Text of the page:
Julius Caesar Identity Analysis
Julius Caesar includes a considerable number of features that make it easy to identify the play as a tragedy in Aristotelian sense. First, it depicts a strong and noble hero, a man of high morals who is overwhelmed by ambivalent feelings. Surprisingly, the play does not focus on Julius Caesar – he is rather an anecdotal and unembossed figure serving as a background to shed limelight on Brutus, Caesar’s best friend and murderer. Two contradicting motives are struggling inside the traitor and prompting him to act radically: a denunciation of tyranny fights against his love for Caesar whose growing popularity makes it possible to usurp the power and violate the freedom-loving aspirations of the Roman citizens.
A Kantian before Kant, Shakespearean Brutus sees the autonomous moral duty in the good of Rome and sacrifices the life of his beloved friend for the greater target: “Not that I loved Caesar less, but that I loved Rome more” (3.2.21–22), he says. Brutus does not follow the merciless fate blindly, as it usually happened in classic Sophocles’ plays, but freely and consciously chooses to conspire against Caesar. This is exactly what makes a tragedy even more desperate and turns Brutus into a notable tragic hero whose tough decisions lead to self-destruction. The Rubicon has been …show more content…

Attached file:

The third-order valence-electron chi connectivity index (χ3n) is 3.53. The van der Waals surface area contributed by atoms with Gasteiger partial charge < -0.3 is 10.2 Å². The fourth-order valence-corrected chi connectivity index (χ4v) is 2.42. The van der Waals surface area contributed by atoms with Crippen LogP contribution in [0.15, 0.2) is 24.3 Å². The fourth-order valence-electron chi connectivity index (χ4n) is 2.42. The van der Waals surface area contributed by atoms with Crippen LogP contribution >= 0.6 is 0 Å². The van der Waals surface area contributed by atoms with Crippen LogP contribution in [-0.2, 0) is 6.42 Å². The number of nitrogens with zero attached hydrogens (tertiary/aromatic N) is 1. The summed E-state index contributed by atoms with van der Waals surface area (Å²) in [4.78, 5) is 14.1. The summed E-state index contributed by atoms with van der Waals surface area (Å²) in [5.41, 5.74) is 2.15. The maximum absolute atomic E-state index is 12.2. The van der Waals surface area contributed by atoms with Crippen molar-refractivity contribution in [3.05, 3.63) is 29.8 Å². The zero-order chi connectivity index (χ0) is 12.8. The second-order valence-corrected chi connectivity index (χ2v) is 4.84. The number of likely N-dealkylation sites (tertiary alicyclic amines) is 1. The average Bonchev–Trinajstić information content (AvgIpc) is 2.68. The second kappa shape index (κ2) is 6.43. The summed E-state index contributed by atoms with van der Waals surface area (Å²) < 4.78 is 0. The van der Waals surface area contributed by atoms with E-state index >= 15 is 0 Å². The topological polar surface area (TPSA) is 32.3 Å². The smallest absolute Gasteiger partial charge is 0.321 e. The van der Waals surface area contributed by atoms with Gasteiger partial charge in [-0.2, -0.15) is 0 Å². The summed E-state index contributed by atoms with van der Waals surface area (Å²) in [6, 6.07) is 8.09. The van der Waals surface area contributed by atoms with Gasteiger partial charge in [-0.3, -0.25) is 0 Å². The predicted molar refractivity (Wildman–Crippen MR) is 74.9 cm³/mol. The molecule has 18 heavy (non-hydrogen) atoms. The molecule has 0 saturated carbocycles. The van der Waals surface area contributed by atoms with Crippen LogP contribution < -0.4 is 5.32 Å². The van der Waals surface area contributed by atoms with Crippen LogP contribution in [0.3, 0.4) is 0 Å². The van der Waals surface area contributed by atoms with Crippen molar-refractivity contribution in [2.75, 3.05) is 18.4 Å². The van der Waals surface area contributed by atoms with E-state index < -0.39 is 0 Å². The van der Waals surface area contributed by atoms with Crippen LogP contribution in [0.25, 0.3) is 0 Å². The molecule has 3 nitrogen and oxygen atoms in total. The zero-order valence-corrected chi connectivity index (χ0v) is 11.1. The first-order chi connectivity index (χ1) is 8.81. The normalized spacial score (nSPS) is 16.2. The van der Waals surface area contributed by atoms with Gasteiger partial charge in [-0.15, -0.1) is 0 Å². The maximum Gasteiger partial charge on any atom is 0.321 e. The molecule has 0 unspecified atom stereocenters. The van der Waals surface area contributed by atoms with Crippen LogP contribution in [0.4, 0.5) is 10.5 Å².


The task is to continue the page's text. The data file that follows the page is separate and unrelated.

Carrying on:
Although no one expects a documentary accuracy from the playwright, still a reader can get a strong impression that history is not a subject of Shakespeare’s main concern here. The author seems to use the names of ancient heroes merely to mask human virtues, vices, moral and social conflicts – his characters are not fabulous, but there is more fiction than reality in them. Moreover, in spirit the heroes are Elizabethan, not Roman, their behavior is more typical for Shakespearean modernity than the period of the Roman Republic. Many details such as prophetic dreams, omens and ghosts frame the play as a literary decoration to enhance the tragic emotional effect.
To conclude, Julius Caesar is a tragic play that includes some historical elements. Shakespeare dramatises and gentrifies a conspicuous event of the Roman past, so that the history follows the tragic canon and includes its integral features: a noble and virtuous character fighting the unfortunate consequences of his own mistake and thus teaching a cathartic lesson of sensitivity to other people’s pain which may be our own as